Cross-posted at Montclair SocioBlog and in Portuguese at Conhecimento Prudente.

This ad illustrates some sociological idea, something I could use in class. I’m just not sure what it is.  (You may have already seen it. It’s been around on the Internet for a few months.)

Yes, it’s a beer commercial, not a documentary, not “reality.”  But the couples are real and unscripted – like the victims in a “Candid Camera” bit (or the subjects in some social psychology experiments).  Real and unscripted too is our reaction as viewers.  I don’t know about you, but after the ad was over, I realized that I had shared something of the couples’ anxiety at being different and hence excluded.  The bikers are neutral, maybe they are even silently hostile, so when they suddenly became accepting, my sense of relief was palpable.  I laughed out loud.

So sociological point one is that we are social animals.  Excluded we feel fear, accepted and included we feel comfort.  Point two is that laughter is social.  Here (and in many other situations) it’s a kind of tension-meter.  There ad had no joke that I was laughing at.  It was just a release from tension.  No tension, no laughter.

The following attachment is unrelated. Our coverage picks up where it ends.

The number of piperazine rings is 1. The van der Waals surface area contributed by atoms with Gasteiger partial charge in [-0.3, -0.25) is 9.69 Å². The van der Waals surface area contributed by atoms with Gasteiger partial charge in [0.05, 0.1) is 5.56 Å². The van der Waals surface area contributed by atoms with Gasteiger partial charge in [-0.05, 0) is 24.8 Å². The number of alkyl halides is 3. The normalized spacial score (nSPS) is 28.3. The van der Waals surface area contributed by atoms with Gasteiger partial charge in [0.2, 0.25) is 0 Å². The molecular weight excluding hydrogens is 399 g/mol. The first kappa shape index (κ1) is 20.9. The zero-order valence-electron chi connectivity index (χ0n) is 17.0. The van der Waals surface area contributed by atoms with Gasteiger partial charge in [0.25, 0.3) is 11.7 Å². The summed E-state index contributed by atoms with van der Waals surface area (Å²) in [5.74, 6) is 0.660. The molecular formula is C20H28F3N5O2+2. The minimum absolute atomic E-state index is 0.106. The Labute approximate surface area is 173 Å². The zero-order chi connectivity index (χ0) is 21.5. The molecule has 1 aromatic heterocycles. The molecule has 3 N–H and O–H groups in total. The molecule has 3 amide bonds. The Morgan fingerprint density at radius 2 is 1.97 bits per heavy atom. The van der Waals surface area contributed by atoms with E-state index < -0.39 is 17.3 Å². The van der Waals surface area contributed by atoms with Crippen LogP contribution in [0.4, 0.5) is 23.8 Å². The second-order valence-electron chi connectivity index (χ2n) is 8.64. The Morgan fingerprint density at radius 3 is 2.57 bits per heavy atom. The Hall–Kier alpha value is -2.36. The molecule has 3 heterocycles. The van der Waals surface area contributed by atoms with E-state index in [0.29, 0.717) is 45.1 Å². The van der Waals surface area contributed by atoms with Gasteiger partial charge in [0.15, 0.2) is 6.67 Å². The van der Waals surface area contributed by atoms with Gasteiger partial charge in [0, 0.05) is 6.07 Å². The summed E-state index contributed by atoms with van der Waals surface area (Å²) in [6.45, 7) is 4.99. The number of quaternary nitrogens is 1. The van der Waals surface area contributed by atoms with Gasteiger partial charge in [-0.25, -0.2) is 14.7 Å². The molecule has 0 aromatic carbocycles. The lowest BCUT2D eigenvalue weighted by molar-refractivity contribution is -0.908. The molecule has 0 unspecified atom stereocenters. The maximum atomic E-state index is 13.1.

The ad also illustrates “definition of the situation.”  The rigged set-up shatters the couples’ standard definition of going to the movies. They are anxious not just because they are different but because they nave no workable definition and therefore no clear sense of what to do.

Finally, the ad raises the issue of stereotypes.  Stereotypes may actually have some general statistical accuracy.  The trouble is that the stereotype converts a statistical tendency to absolute certainty.  We react as though we expect all members of the stereotype to be that way all the time or most of the time.  Is it reasonable when you see 148 bikers to be fearful even to the point of leaving (I think some of the couples didn’t take the available seats)?  You don’t need to have read Hunter S. Thompson  to know there is some truth in the image of bikers as above the mean on violence.  But in a theater where you find them quietly awaiting the movie?

What other sociological ideas does the ad suggest?

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